UN declares Somalia polio free for third consecutive year
African country has now completely eradicated polio as no cases of polio disease has been recorded in the last three years. The UN World Health Organisation (WHO) said that the last case of polio was noted in year 2014 in the central part of the country, hence, declared the country polio-free.
The head of the WHO Eastern Mediterranean, which covers Somalia, Mohamed Fiqi said that massive vaccination campaigns and commitment from government and international actors had ensured the polio virus did not recur in the Horn of Africa country. "As the world edges closer to eradicating polio, keeping alert in countries that have high risk of polio importation like Somalia is more of priority than ever," Fiqi said.
"As we move forward, the polio programme in Somalia needs to continue to work to maintain and improve the level of population immunity against polio through target vaccination campaign and strengthening of the routine immunisation services and infrastructure," Fiqi added.The declaration by WHO keeps Somalia outside the last group of countries which still record cases of polio in the world. Afghanistan, Nigeria and Pakistan are the remaining countries where polio is still being recorded. The WHO chief warned Somalia remains at risk of importation of the virus from these countries.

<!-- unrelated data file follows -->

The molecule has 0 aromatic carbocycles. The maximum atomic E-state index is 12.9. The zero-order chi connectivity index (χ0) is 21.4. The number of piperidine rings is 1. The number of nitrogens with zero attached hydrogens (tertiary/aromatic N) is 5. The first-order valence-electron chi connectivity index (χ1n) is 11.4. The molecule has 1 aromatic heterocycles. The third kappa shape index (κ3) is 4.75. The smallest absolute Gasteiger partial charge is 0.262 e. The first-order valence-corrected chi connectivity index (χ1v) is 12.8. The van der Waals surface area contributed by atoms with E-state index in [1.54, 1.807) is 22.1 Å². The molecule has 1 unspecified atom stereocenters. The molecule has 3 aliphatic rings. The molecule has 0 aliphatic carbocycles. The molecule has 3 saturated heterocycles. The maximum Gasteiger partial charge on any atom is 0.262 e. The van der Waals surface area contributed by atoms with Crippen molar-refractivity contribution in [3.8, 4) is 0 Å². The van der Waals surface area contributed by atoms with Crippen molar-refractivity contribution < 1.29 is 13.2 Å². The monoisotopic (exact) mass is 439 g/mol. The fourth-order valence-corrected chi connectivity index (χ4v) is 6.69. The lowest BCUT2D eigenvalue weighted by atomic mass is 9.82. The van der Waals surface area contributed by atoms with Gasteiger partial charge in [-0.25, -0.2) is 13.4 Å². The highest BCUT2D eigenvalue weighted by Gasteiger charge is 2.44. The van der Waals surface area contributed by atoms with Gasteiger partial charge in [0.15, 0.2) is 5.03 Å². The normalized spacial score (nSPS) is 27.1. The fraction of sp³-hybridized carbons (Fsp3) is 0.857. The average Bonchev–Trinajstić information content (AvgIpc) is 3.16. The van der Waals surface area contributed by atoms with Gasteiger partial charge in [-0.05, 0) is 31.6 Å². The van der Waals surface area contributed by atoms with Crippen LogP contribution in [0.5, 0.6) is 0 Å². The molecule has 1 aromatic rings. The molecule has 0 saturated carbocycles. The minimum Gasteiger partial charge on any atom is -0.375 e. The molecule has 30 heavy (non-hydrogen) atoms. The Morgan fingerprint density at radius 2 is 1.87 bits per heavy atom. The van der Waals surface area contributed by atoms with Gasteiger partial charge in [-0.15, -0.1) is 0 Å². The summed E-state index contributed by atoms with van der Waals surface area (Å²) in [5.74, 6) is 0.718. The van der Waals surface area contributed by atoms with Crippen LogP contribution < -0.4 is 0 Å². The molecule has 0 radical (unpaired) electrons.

Somalia President Mohamed Abdullahi Farmaajo praised efforts to rid his country of the polio disease which he noted had subjected many children into suffering. No cases were found for the past three years and no child was affected by this disease. Many of our children have suffered from polio for many years. "To eradicate polio was a big success and it was collective effort and commitment by many young men and women who sacrificed their lives," Farmaajo noted.
However, the country remains vulnerable to the paralyzing disease, therefore regular vaccination programmes are mandatory, warned the UN health agency. Meanwhile, Somalia is undergoing the worst outbreak of measles and is also tackling the outburst of diarrhoea/cholera since January 2017, diseases which spread due to water contamination.
(With IANS inputs)